Maps & Travels
Towns & Villages
Castles & Houses
Odds & Ends
in the Upper Thames Valley
- Most of the Romano-British
people in the Thames Valley lived in simple farms or villages with single-roomed
houses, like they did in the Iron
- The Romans built posh rectangular farmhouses
out of stone (or at least partly of stone). They called them 'villas'. They had lots of rooms.
- There are lots of different
types of villa. The most common were:
- Cottage Villas, which were
simple rectangles. You went through each room to get to the next.
Like at Alfred's Castle in Ashbury.
- Corridor Villas, which had a
covered walkway along one side. You could use this to get to all
the rooms. Like at Barton Court Farm in Abingdon.
- Winged Corridor Villas,
which were like Corridor Villas but with two 'wings' of rooms
sticking out on each end. Like at Cox Green near Maidenhead.
- Aisled Villas, which were
like big barns, sometimes split into rooms inside. Like at Knowl
- Courtyard Villas, which had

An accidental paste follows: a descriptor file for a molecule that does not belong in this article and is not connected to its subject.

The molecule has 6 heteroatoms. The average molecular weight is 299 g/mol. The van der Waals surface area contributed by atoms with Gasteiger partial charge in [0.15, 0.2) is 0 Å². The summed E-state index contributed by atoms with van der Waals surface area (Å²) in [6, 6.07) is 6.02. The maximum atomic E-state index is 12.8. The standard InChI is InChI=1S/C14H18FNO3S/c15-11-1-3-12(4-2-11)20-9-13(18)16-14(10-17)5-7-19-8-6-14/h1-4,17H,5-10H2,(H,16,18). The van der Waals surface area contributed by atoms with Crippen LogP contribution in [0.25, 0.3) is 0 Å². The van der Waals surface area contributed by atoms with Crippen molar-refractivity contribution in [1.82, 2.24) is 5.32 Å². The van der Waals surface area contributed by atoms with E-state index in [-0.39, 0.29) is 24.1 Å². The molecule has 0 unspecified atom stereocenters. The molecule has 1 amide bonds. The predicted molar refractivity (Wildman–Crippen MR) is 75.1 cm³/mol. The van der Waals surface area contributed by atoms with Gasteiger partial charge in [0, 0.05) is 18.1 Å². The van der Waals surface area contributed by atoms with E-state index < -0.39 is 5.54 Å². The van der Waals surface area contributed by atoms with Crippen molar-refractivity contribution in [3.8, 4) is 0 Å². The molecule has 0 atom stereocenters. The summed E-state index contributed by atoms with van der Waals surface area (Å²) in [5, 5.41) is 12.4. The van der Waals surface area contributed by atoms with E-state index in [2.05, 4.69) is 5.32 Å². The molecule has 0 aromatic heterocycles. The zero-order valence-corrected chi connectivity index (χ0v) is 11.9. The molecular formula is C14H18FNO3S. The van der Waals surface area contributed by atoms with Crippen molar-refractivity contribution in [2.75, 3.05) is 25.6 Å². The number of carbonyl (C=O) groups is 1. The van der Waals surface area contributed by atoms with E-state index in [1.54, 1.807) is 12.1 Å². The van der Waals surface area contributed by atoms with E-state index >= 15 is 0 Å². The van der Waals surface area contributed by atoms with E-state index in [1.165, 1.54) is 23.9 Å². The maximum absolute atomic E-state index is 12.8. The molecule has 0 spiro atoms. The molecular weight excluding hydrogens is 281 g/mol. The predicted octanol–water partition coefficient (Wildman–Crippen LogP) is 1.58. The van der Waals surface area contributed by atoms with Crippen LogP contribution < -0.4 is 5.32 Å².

rooms on three or four sides of a courtyard. These could be very
- Only the first four types have
been found in Berkshire. These weren't as posh as the courtyard villas
found in the counties next door, particularly in Hampshire, Wiltshire
- Some people think that the
villas in the Thames Valley were owned by the Roman government.
So the farmers had to pay lots of taxes and couldn't afford to build
- Berkshire villas still had lots of expensive Roman luxuries
- Underfloor heating systems
(called hypocausts) to keep you warm. These were often under the
dining room called a 'triclinium'.
- Window glass
- Bath houses for keeping you
clean. They were like modern steam rooms.
- Cellars, probably used for
- Mosaics were pretty patterns
or pictures on the floor made out of tiny coloured stones.
- Wall plaster painted with
colours (especially red), patterns or pictures.
- Doors with locks.
- Were there any Roman villas near